Three has announced 3G connectivity packages for the forthcoming Google Chromebook laptops.
Google unveiled a set of Chromebooks at its I/O conference earlier this week, which are due to start shipping next month.
Customers buying a 3G-capable Chromebook via Three will receive a free SIM card with 3GB of free data that can be used anytime during the first three months after activation, Google said on the Chromebook site.
Daily and monthly plans will be available depending on customer requirements. A 500MB 24-hour pass costs £2.99 and lasts until midnight the day after it is bought. 1GB of allowance is priced at £10 per month, rising to £15 per month for 3GB and £25 per month for 7GB. These allowances are valid for 30 days.
Two Chromebook models will be available to buy in the UK from 15 June through Amazon and PC World.
The Samsung Series 5 Chromebook ships with a 12.1in display with a resolution of 1,280x800. The model has a 300nit display, which the manufacturer claims is 40 per cent brighter than standard laptop screens.
Other key features include an Intel Atom dual-core processor, 1-megapixel HD front-facing webcam, two USB 2.0 ports, a 4-in-1 memory card slot and a claimed eight hours of battery life.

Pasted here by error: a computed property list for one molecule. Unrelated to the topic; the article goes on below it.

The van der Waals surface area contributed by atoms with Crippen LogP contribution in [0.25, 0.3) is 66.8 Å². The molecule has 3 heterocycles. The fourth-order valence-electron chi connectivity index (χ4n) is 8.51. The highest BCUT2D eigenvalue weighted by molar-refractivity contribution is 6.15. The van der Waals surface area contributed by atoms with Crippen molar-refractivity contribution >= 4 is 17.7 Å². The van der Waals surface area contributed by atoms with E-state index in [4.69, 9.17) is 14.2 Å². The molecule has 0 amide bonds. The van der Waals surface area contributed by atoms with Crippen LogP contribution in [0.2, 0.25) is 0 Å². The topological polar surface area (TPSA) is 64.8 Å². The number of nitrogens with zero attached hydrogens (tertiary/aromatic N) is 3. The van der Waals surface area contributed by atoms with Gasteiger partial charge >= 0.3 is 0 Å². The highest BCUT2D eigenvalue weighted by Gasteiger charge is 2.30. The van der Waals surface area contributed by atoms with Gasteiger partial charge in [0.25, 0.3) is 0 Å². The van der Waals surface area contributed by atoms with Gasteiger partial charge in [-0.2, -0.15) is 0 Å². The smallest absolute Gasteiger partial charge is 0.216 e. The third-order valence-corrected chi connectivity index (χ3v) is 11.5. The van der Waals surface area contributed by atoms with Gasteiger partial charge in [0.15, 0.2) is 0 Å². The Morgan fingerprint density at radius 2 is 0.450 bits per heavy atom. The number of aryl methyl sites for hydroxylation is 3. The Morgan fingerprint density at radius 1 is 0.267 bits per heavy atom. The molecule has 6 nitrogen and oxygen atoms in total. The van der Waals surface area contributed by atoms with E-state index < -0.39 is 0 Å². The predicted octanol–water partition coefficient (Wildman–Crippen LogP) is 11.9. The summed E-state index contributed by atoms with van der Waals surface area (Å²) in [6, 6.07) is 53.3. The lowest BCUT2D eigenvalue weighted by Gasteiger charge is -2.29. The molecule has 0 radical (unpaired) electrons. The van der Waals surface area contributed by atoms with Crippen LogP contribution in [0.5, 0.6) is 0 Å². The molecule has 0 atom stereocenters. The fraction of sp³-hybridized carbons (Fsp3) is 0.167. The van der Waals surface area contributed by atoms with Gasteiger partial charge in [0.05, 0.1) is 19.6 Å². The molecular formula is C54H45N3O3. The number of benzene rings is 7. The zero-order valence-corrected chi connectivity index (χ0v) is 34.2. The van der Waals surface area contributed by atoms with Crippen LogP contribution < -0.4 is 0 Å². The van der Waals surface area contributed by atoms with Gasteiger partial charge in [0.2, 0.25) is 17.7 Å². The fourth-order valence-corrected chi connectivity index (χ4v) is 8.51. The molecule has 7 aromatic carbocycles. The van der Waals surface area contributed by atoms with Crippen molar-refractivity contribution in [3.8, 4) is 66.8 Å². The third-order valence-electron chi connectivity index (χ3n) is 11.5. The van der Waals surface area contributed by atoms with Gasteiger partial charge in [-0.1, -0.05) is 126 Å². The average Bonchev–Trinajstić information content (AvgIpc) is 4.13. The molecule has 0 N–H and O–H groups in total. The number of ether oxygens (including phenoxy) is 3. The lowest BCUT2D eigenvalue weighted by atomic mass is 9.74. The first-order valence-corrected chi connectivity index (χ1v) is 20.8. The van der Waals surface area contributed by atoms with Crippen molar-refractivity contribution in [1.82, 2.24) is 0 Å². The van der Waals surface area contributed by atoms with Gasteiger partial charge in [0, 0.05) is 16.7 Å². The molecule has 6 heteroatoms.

Samsung told V3.co.uk that the Wi-Fi-only Chromebook will cost £349 and the 3G model £399.
Meanwhile, Acer's Chromebook is slightly smaller and lighter with an 11.6in screen and a weight of 1.34kg. The device features HDMI output and six hours of battery life. Aside from this, it has the same specifications as the Samsung Series 5.
Both devices run the Chrome operating system, using the browser as the desktop and relying mainly on cloud storage.
V3.co.uk contacted Acer to confirm pricing, but the firm had not responded at the time of writing.
A video demonstration of the Samsung Series 5 Chromebook is below:
Nintendo sales double and profits balloon by 500 per cent as Shuntaro Furukawa is appointed president
Switch console sold more than 15 million units, while SNES Classic sold more than five million
High-precision measurements of nearly 1.7 billion stars made by Gaia space observatory
Water trapped in asteroids could be the source of the Earth's seas
Latest Skip Ahead build focuses on mobile and a number of small fixes